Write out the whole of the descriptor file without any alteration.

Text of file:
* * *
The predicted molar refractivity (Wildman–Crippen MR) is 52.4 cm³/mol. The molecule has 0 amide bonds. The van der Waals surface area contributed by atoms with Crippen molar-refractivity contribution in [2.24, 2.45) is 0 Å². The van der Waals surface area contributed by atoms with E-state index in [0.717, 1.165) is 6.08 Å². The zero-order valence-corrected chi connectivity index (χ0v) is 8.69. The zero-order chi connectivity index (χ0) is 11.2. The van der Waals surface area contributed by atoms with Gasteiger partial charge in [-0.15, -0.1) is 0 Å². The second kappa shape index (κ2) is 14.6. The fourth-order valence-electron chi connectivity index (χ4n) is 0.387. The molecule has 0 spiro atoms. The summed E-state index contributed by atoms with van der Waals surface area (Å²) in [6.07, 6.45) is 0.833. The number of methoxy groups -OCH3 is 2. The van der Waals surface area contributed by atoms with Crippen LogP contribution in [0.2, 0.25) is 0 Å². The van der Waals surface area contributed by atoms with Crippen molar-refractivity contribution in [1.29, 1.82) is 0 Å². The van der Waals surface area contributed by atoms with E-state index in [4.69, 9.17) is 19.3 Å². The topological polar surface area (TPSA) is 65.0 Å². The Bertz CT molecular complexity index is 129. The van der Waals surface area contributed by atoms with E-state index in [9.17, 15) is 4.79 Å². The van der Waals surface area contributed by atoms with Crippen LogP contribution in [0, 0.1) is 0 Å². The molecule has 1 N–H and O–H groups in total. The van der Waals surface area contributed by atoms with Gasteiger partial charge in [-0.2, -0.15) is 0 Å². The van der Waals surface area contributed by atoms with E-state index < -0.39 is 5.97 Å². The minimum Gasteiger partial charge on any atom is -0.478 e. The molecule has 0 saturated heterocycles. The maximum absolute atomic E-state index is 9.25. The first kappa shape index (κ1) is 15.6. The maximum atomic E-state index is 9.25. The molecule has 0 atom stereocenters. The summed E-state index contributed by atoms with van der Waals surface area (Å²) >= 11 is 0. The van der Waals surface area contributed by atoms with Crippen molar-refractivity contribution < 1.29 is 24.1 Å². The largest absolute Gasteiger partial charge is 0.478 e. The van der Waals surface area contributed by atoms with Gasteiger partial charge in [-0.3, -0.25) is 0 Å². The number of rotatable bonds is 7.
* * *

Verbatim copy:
The predicted molar refractivity (Wildman–Crippen MR) is 52.4 cm³/mol. The molecule has 0 amide bonds. The van der Waals surface area contributed by atoms with Crippen molar-refractivity contribution in [2.24, 2.45) is 0 Å². The van der Waals surface area contributed by atoms with E-state index in [0.717, 1.165) is 6.08 Å². The zero-order valence-corrected chi connectivity index (χ0v) is 8.69. The zero-order chi connectivity index (χ0) is 11.2. The van der Waals surface area contributed by atoms with Gasteiger partial charge in [-0.15, -0.1) is 0 Å². The second kappa shape index (κ2) is 14.6. The fourth-order valence-electron chi connectivity index (χ4n) is 0.387. The molecule has 0 spiro atoms. The summed E-state index contributed by atoms with van der Waals surface area (Å²) in [6.07, 6.45) is 0.833. The number of methoxy groups -OCH3 is 2. The van der Waals surface area contributed by atoms with Crippen LogP contribution in [0.2, 0.25) is 0 Å². The van der Waals surface area contributed by atoms with Crippen molar-refractivity contribution in [1.29, 1.82) is 0 Å². The van der Waals surface area contributed by atoms with E-state index in [4.69, 9.17) is 19.3 Å². The topological polar surface area (TPSA) is 65.0 Å². The Bertz CT molecular complexity index is 129. The van der Waals surface area contributed by atoms with E-state index in [9.17, 15) is 4.79 Å². The van der Waals surface area contributed by atoms with Crippen LogP contribution in [0, 0.1) is 0 Å². The molecule has 1 N–H and O–H groups in total. The van der Waals surface area contributed by atoms with Gasteiger partial charge in [-0.2, -0.15) is 0 Å². The van der Waals surface area contributed by atoms with E-state index < -0.39 is 5.97 Å². The minimum Gasteiger partial charge on any atom is -0.478 e. The molecule has 0 saturated heterocycles. The maximum absolute atomic E-state index is 9.25. The first kappa shape index (κ1) is 15.6. The maximum atomic E-state index is 9.25. The molecule has 0 atom stereocenters. The summed E-state index contributed by atoms with van der Waals surface area (Å²) >= 11 is 0. The van der Waals surface area contributed by atoms with Crippen molar-refractivity contribution < 1.29 is 24.1 Å². The largest absolute Gasteiger partial charge is 0.478 e. The van der Waals surface area contributed by atoms with Gasteiger partial charge in [-0.3, -0.25) is 0 Å². The number of rotatable bonds is 7.